Middle East studies in the News
Meet the Radical Professor at the Center of the Controversy for Islamic Prayers at Duke University [on Omid Safi]
by Jordan Schachtel
It all started when a University alumnus made a $3 million dollar donation to fund the position of Director of Islamic Studies at Duke University. Bettye Martin Musham, who gifted the Islamic Studies Center with the vast sum of money, said that she was convinced that it was the right thing to do after hearing a lecture on the meaning of jihad. Musham said that she and her husband would later become "hooked with the importance of Islam."
Dr. Omid Safi was appointed to run Islamic Studies at Duke University in July of 2014. He has been the point of contact for several media outlets, including the New York Times, Washington Post, and Huffington Post, in response to Duke University reversing its decision to broadcast Muslim prayers from Duke Chapel. Following Duke's retraction of allowing for Islamic prayer to be amplified from the school's chapel, Safi took to Twitter to express his discontent. "Saddened that external threats on our community detracts us from celebrating Muslims & Christians living together, honoring each other," Safi tweeted. Why Safi did not include Jews in his tweet remains unknown–especially considering the fact that Duke has a well-populated Jewish presence on campus. However, Safi's past statements may shed light onto why he chose to forgo mentioning the religion.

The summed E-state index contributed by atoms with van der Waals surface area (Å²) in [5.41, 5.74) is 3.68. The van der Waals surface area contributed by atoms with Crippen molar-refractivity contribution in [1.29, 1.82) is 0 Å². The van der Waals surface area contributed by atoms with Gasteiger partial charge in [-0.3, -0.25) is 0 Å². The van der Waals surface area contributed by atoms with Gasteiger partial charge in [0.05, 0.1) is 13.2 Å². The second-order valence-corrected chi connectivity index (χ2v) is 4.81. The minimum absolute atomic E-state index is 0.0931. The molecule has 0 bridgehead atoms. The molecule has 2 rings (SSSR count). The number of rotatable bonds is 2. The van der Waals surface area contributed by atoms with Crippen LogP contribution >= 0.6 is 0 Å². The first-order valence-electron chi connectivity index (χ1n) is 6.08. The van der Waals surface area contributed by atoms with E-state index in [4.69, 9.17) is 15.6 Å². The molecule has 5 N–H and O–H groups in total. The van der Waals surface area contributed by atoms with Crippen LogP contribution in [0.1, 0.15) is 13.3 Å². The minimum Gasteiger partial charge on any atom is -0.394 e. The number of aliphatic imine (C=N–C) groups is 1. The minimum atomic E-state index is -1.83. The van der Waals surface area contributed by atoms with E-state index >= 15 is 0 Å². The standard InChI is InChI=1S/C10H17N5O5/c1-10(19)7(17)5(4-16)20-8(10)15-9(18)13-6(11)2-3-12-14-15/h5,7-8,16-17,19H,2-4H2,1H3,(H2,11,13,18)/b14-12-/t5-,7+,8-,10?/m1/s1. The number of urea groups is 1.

The Duke Islamic leader has time and time again expressed radical ideals through his social media accounts, news articles, and television appearances. Dr. Safi has frequently described the worldwide Muslim community as one that is "oppressed" and "marginalized," and excused the perpetrators of the Charlie Hebdo massacre as victims of political grievances. He also excused Palestinian terror group Hamas of any wrongdoing, but has in the recent past described Israel as a "terror state" and decried the Israeli Prime Minister and U.S. President Barack Obama as war criminals.
After the Charlie Hebdo massacre, which was carried out by Muslim radicals, Safi wrote in a column on the tragedy that people should not jump to conclusion and make a moral judgement on either the victims or the jihadist perpetrators. He wrote: "I try to resist the urge to turn the victims into saintly beings, or the shooters into embodiments of evil." Although the shooters yelled that they were "avenging the Prophet Muhammad," Safi implored readers, "In this case, as much as in the case of the 9/11 hijackers, it might be good to look more at the political grievances of the shooters than into the inspiration of some idealized model of Islam."
"I question what it means when satire... is directed at marginalized and oppressed communities the way that Muslims in France unquestionably are today," Safi said in a recent Al Jazeera appearance. He was then twice asked why other religious communities do not react as harshly to their religious leaders when mocked. On both occasions, he "took issue" with the premise of the question and refused to give an answer.
Dr. Safi's faulty scholarship has been well documented. He has in the past written articles about a supposed Zionist massacre of an Arab village, while using a misleading photograph in the piece that in reality showed Jewish victims of the Holocaust. Religion News Service eventually took down the article after they found that his piece did not meet its "editorial standards." The Brandeis Center said in a statement at the time: "This misuse of this Holocaust image illustrates the concept of 'Holocaust inversion,' which is used to describe the practice of Jews, Zionists, or Israelis of behaving like Nazis or having culpability for Holocaust-like crimes."